The Bushites’ fundamental dishonesty about Iraq

Because it has never once been stated by the president, his administration, and his supporters, it cannot be stated often enough by us: We invaded Iraq for WMDs, but now must stay in Iraq to fight al Qaeda terrorists who were not in Iraq prior to our invasion. It was our invasion and “democratic liberation” of Iraq, by destroying the only existing order in Iraq and replacing it by nothing, while at the same time putting our own soldiers in static positions where they were easy targets, that provided both the opportunity and the motive for foreign al Qaeda fighters to enter Iraq by the thousands.

So now we must stay in Iraq to beat back Al Qaeda, in a battle which according to President Bush is the central battle in the “war on terror.” But Bush has never admitted that it was our own invasion of and delivery of “freedom”—i.e., chaos, looting, and open borders—to Iraq that brought al Qaeda into Iraq and turned it into the central battle ground in that “war.” Just as in Nineteen Eighty-Four, in which the war with Eastasia turns into a war with Eurasia without any transition or explanation, our war against Saddam over WMDs turned into a war against Al Qaeda without transition or explanation. There was no explanation, because that would involve admitting what a mindless, unprecedented catastrophe our invasion-and-liberation of Iraq was.

But why did an invasion of Iraq for the practical, national-defense purpose of finding and destroying Hussein’s WMD program (a purpose I supported) lead to these results? It was because we weren’t invading Iraq only to destroy WMDs, but also to turn Iraq into a democracy and a democratic model for the Mideast. Further, according to the Bush team’s hyper-Rousseauian notion of democracy, all people are naturally good, therefore order and coercion are not necessary. So we removed Saddam from Iraq and got al Qaeda in his place.

The upshot is that it wasn’t some simple mistake or some generic mindlessness that led to this unexpected outcome. It was a mindlessless born of a specific ideology. And the Bushites still adhere to that same ideology today. Which is why they never admit how we got into our Iraq mess.

Bush critics have often noted that Bush-encouraged democracy has brought Hezbollah into the Lebanese parliament, the Muslim Brotherhood into the Egyptian parliament, and Hamas into power in Gaza. Less often noted is the fact that, prior to all these incidents in which democracy empowered jihadists, came the mother of all such incidents, namely that it was our democratic liberation of Iraq that opened that country up to Al Qaeda.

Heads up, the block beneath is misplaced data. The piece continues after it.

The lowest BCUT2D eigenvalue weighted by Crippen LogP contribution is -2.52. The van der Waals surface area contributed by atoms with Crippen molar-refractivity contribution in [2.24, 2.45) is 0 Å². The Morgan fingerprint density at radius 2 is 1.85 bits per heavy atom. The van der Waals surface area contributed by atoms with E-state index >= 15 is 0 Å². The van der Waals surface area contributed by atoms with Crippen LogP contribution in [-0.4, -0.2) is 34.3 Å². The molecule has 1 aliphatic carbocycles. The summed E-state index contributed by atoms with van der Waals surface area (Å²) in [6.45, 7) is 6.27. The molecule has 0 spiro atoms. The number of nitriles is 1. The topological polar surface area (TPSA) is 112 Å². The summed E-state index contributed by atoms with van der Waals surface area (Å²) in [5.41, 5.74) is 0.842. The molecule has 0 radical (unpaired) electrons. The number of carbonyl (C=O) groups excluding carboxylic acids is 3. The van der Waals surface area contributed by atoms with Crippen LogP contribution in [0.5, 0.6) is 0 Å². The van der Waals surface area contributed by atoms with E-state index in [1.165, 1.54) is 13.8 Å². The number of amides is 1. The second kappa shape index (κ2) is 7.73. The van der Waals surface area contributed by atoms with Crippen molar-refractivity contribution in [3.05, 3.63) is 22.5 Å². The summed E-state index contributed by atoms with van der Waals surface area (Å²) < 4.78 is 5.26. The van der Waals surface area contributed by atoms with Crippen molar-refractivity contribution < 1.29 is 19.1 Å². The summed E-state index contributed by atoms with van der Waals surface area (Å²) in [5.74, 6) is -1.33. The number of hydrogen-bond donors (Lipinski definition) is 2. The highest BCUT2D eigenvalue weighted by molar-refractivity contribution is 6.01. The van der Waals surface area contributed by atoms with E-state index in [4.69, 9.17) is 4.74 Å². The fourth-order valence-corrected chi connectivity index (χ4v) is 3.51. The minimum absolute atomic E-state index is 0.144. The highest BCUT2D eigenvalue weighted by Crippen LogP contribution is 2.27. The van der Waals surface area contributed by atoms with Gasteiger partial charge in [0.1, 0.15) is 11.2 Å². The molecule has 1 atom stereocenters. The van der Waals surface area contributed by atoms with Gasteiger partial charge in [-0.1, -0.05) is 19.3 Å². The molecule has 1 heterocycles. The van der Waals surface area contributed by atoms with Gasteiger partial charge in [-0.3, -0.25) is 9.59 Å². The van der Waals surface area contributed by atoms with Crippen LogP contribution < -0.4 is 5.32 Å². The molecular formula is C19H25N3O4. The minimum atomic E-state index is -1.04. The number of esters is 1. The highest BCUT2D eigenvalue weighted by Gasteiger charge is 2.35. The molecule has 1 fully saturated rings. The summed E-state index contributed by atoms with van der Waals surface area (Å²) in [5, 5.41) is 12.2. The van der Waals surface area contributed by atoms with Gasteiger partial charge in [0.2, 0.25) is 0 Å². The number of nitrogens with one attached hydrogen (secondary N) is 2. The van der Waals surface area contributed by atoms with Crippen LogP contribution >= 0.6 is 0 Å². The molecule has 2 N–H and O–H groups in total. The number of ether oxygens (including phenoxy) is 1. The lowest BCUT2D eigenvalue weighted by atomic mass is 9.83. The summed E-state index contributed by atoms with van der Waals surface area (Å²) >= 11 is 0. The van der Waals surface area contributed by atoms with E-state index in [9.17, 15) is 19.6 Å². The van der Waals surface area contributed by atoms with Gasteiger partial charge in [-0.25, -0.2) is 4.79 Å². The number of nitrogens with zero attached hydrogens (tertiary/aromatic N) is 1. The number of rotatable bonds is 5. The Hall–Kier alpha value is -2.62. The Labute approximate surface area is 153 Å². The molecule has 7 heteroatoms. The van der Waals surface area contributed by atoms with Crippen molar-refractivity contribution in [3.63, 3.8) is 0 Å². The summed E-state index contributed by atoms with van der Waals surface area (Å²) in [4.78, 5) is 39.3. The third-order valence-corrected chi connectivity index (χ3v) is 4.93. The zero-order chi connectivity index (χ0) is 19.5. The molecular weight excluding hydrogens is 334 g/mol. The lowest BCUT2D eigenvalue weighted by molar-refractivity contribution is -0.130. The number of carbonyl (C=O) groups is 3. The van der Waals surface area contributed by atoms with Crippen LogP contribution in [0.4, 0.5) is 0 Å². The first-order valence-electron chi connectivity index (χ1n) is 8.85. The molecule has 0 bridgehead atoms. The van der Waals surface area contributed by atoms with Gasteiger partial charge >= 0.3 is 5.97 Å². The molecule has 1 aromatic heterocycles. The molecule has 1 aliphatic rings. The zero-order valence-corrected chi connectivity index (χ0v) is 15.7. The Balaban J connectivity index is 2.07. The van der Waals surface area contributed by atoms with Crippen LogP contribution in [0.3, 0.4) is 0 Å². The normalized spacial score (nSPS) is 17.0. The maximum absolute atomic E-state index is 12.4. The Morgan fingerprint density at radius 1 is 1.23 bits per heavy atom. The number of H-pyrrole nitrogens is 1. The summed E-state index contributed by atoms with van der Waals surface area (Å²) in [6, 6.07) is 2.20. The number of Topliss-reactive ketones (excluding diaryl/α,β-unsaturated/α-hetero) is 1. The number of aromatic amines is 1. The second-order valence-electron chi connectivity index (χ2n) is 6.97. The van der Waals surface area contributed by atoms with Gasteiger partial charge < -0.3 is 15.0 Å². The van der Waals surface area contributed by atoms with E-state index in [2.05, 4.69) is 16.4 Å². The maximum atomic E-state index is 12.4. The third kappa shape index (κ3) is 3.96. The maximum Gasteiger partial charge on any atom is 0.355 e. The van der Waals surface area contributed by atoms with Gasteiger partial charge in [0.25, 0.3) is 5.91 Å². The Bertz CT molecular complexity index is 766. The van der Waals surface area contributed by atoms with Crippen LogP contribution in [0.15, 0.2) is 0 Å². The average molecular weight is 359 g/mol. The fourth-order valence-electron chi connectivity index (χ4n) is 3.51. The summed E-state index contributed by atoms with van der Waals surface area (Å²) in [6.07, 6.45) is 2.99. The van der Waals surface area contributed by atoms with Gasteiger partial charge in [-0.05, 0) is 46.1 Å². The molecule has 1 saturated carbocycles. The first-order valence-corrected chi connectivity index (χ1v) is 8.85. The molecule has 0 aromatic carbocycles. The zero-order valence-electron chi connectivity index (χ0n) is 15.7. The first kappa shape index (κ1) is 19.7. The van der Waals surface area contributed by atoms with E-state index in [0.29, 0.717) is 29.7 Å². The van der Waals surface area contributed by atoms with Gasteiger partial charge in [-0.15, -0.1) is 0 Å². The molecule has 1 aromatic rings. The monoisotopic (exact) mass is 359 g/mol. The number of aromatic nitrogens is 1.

- end of initial entry -

Edward D. writes:

You state:

“… our war against Saddam over WMDs turned into a war against Al Qaeda without transition or explanation.”

What is actually noteworthy is that the mission became about liberating the Iraqis as Shock and Awe commenced. I felt very unsettled as Bush charged endlessly about Iraq’s WMD program in the months before the war, only to call the mission Operation Iraqi Freedom. To me this signaled two important points, which have been definitely been confirmed since then.

1, The case for WMDs was vastly overblown by the administration, and 2, Bush is a liberal whose dreams of “Iraqi Freedom” meant more than protecting America from harm.

Everything he and the administration have done has further convinced me I was right.

LA replies:

Yes, but remember, he did say very clearly in the months before the war that he viewed Iraq as a laboratory for Mideast democracy as a way of defeating terrorism. He made these clear statements, but they did not figure in the debate very much, because (as I have pointed out over and over) the debate was utterly distracted by the bad arguments of the anti-war party, attacking Bush’s good faith (“it’s about oil!”, “it’s about Israel!”, “it’s about enriching Haliburton!”, “it’s about proving his manhood!”, “neocons are evil!”), so that the good arguments against the war, relating to the rational pros and cons of the war, were not made and discussed. If we had had a loyal opposition prior to the war, instead of a disloyal opposition (on both the Buchananite right and the left), the war debate would have been entirely different and many of the problems we only discovered after the invasion would have been aired before the invasion.

The reason for the invasion was both WMDs and democracy, but, as I acknowledged a year or two ago at VFR, the democracy part may have made Bush less concerned about proving the WMDs than he should have been.

In any case, we all knew that after occupying Iraq we would be responsible for helping set up a new government there. And everyone knew that that government would be some kind of democracy. There was no surprise about that. (I continually expressed my doubts about and opposition to democratization, so I was unhappy with the whole thing, but for me the paramount concern was eliminating WMDs.) The surprise was in the utter failure to exert control over Iraq, to dismiss the mass looting as a positive outcome of “freedom,” and so on. And it was this careless disregard for the chaos we had unleashed in Iraq which made it dawn on us that Bush and his people were not rational, that they were in the grip of a utopian, expansive ideology. And (to return to the subject of the initial blog entry) it was the fact that they were in the grip of that ideology that led them to conduct the war and occupation in such a way that Iraq turned into bloody chaos and Al Qaeda was enabled to enter Iraq and make it their central battle ground.

Posted by Lawrence Auster at September 24, 2007 10:39 AM | Send

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